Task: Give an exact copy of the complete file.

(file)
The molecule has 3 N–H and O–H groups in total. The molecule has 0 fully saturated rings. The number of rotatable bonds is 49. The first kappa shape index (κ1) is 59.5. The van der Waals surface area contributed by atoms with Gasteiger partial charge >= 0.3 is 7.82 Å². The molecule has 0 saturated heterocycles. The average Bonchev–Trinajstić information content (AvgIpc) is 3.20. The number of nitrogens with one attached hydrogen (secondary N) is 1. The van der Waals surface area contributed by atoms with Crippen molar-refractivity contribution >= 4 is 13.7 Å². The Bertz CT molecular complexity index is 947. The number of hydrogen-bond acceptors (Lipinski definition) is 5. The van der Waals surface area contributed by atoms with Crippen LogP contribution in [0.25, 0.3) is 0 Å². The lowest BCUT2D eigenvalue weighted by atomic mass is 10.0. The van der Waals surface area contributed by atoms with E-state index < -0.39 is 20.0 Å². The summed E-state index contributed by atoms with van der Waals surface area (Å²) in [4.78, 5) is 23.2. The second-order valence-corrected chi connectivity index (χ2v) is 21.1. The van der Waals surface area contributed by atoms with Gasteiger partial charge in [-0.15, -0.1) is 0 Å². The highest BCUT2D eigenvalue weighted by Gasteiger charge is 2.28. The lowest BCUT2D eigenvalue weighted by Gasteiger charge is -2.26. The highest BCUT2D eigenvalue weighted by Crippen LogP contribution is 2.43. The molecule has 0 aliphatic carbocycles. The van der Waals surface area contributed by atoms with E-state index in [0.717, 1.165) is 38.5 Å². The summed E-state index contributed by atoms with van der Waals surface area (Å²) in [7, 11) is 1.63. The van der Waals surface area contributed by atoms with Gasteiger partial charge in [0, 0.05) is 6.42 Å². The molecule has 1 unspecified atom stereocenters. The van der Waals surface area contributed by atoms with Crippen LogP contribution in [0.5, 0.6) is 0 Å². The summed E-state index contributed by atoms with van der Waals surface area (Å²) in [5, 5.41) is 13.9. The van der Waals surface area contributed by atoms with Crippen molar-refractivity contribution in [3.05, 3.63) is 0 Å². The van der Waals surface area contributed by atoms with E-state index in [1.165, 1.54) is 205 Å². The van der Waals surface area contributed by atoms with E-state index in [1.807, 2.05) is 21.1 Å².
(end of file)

The molecule has 3 N–H and O–H groups in total. The molecule has 0 fully saturated rings. The number of rotatable bonds is 49. The first kappa shape index (κ1) is 59.5. The van der Waals surface area contributed by atoms with Gasteiger partial charge >= 0.3 is 7.82 Å². The molecule has 0 saturated heterocycles. The average Bonchev–Trinajstić information content (AvgIpc) is 3.20. The number of nitrogens with one attached hydrogen (secondary N) is 1. The van der Waals surface area contributed by atoms with Crippen molar-refractivity contribution >= 4 is 13.7 Å². The Bertz CT molecular complexity index is 947. The number of hydrogen-bond acceptors (Lipinski definition) is 5. The van der Waals surface area contributed by atoms with Crippen LogP contribution in [0.25, 0.3) is 0 Å². The lowest BCUT2D eigenvalue weighted by atomic mass is 10.0. The van der Waals surface area contributed by atoms with E-state index < -0.39 is 20.0 Å². The summed E-state index contributed by atoms with van der Waals surface area (Å²) in [4.78, 5) is 23.2. The second-order valence-corrected chi connectivity index (χ2v) is 21.1. The van der Waals surface area contributed by atoms with Gasteiger partial charge in [-0.15, -0.1) is 0 Å². The highest BCUT2D eigenvalue weighted by Gasteiger charge is 2.28. The lowest BCUT2D eigenvalue weighted by Gasteiger charge is -2.26. The highest BCUT2D eigenvalue weighted by Crippen LogP contribution is 2.43. The molecule has 0 aliphatic carbocycles. The van der Waals surface area contributed by atoms with E-state index in [0.717, 1.165) is 38.5 Å². The summed E-state index contributed by atoms with van der Waals surface area (Å²) in [7, 11) is 1.63. The van der Waals surface area contributed by atoms with Gasteiger partial charge in [0, 0.05) is 6.42 Å². The molecule has 1 unspecified atom stereocenters. The van der Waals surface area contributed by atoms with Crippen LogP contribution in [0.5, 0.6) is 0 Å². The summed E-state index contributed by atoms with van der Waals surface area (Å²) in [5, 5.41) is 13.9. The van der Waals surface area contributed by atoms with Crippen molar-refractivity contribution in [3.05, 3.63) is 0 Å². The van der Waals surface area contributed by atoms with E-state index in [1.165, 1.54) is 205 Å². The van der Waals surface area contributed by atoms with E-state index in [1.807, 2.05) is 21.1 Å².